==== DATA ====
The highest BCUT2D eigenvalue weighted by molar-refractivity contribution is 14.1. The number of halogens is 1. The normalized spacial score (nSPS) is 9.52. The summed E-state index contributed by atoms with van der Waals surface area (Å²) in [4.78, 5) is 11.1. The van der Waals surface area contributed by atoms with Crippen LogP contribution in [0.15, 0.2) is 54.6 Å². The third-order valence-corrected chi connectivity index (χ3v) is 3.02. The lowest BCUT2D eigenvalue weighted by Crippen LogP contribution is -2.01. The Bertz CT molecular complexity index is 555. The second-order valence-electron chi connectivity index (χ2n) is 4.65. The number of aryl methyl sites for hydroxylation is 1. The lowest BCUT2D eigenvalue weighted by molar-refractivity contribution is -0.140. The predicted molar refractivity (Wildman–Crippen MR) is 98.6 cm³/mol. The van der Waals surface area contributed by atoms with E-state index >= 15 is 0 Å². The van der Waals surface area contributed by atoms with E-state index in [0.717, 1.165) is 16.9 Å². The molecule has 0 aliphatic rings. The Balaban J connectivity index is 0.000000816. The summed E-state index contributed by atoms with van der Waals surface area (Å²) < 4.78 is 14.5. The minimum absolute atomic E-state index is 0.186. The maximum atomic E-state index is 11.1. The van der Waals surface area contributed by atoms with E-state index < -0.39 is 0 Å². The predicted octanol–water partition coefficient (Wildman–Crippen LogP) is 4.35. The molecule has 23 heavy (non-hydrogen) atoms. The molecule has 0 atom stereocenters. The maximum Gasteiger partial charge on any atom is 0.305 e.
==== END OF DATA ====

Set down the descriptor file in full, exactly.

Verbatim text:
The highest BCUT2D eigenvalue weighted by molar-refractivity contribution is 14.1. The number of halogens is 1. The normalized spacial score (nSPS) is 9.52. The summed E-state index contributed by atoms with van der Waals surface area (Å²) in [4.78, 5) is 11.1. The van der Waals surface area contributed by atoms with Crippen LogP contribution in [0.15, 0.2) is 54.6 Å². The third-order valence-corrected chi connectivity index (χ3v) is 3.02. The lowest BCUT2D eigenvalue weighted by Crippen LogP contribution is -2.01. The Bertz CT molecular complexity index is 555. The second-order valence-electron chi connectivity index (χ2n) is 4.65. The number of aryl methyl sites for hydroxylation is 1. The lowest BCUT2D eigenvalue weighted by molar-refractivity contribution is -0.140. The predicted molar refractivity (Wildman–Crippen MR) is 98.6 cm³/mol. The van der Waals surface area contributed by atoms with E-state index >= 15 is 0 Å². The van der Waals surface area contributed by atoms with E-state index in [0.717, 1.165) is 16.9 Å². The molecule has 0 aliphatic rings. The Balaban J connectivity index is 0.000000816. The summed E-state index contributed by atoms with van der Waals surface area (Å²) < 4.78 is 14.5. The minimum absolute atomic E-state index is 0.186. The maximum atomic E-state index is 11.1. The van der Waals surface area contributed by atoms with E-state index < -0.39 is 0 Å². The predicted octanol–water partition coefficient (Wildman–Crippen LogP) is 4.35. The molecule has 23 heavy (non-hydrogen) atoms. The molecule has 0 atom stereocenters. The maximum Gasteiger partial charge on any atom is 0.305 e.